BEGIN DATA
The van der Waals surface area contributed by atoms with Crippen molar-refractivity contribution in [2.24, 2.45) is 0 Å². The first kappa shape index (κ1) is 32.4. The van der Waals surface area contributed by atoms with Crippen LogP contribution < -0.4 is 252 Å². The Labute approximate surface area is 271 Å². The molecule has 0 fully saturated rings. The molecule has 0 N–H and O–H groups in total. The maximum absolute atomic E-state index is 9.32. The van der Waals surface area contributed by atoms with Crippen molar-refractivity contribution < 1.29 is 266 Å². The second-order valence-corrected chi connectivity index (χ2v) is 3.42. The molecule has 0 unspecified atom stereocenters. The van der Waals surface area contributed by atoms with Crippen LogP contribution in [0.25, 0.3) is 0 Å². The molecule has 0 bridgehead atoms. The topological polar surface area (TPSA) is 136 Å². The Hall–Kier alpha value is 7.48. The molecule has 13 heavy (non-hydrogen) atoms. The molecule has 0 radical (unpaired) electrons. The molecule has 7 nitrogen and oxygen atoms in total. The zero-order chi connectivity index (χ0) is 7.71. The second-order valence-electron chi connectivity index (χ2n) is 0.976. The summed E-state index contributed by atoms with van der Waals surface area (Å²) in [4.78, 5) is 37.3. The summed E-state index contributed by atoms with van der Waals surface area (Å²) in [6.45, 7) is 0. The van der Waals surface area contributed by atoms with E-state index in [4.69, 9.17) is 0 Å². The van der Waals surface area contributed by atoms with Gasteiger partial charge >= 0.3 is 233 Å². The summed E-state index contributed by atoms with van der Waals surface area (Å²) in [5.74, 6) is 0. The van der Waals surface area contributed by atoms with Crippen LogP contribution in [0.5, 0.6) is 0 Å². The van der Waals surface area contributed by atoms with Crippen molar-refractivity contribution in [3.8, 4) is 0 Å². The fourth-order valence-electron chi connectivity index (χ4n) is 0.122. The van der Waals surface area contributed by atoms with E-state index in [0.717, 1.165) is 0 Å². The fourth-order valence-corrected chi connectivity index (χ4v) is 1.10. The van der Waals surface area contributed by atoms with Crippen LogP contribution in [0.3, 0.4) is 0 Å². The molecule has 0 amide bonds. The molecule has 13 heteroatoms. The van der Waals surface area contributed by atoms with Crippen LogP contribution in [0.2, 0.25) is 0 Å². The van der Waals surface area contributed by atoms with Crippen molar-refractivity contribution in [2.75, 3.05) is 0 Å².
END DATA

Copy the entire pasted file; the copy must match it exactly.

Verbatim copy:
The van der Waals surface area contributed by atoms with Crippen molar-refractivity contribution in [2.24, 2.45) is 0 Å². The first kappa shape index (κ1) is 32.4. The van der Waals surface area contributed by atoms with Crippen LogP contribution < -0.4 is 252 Å². The Labute approximate surface area is 271 Å². The molecule has 0 fully saturated rings. The molecule has 0 N–H and O–H groups in total. The maximum absolute atomic E-state index is 9.32. The van der Waals surface area contributed by atoms with Crippen molar-refractivity contribution < 1.29 is 266 Å². The second-order valence-corrected chi connectivity index (χ2v) is 3.42. The molecule has 0 unspecified atom stereocenters. The van der Waals surface area contributed by atoms with Crippen LogP contribution in [0.25, 0.3) is 0 Å². The molecule has 0 bridgehead atoms. The topological polar surface area (TPSA) is 136 Å². The Hall–Kier alpha value is 7.48. The molecule has 13 heavy (non-hydrogen) atoms. The molecule has 0 radical (unpaired) electrons. The molecule has 7 nitrogen and oxygen atoms in total. The zero-order chi connectivity index (χ0) is 7.71. The second-order valence-electron chi connectivity index (χ2n) is 0.976. The summed E-state index contributed by atoms with van der Waals surface area (Å²) in [4.78, 5) is 37.3. The summed E-state index contributed by atoms with van der Waals surface area (Å²) in [6.45, 7) is 0. The van der Waals surface area contributed by atoms with E-state index in [4.69, 9.17) is 0 Å². The van der Waals surface area contributed by atoms with Gasteiger partial charge >= 0.3 is 233 Å². The summed E-state index contributed by atoms with van der Waals surface area (Å²) in [5.74, 6) is 0. The van der Waals surface area contributed by atoms with Crippen LogP contribution in [0.5, 0.6) is 0 Å². The van der Waals surface area contributed by atoms with Crippen molar-refractivity contribution in [3.8, 4) is 0 Å². The fourth-order valence-electron chi connectivity index (χ4n) is 0.122. The van der Waals surface area contributed by atoms with E-state index in [0.717, 1.165) is 0 Å². The fourth-order valence-corrected chi connectivity index (χ4v) is 1.10. The van der Waals surface area contributed by atoms with Crippen LogP contribution in [0.3, 0.4) is 0 Å². The molecule has 0 amide bonds. The molecule has 13 heteroatoms. The van der Waals surface area contributed by atoms with Crippen LogP contribution in [0.2, 0.25) is 0 Å². The van der Waals surface area contributed by atoms with Crippen molar-refractivity contribution in [2.75, 3.05) is 0 Å².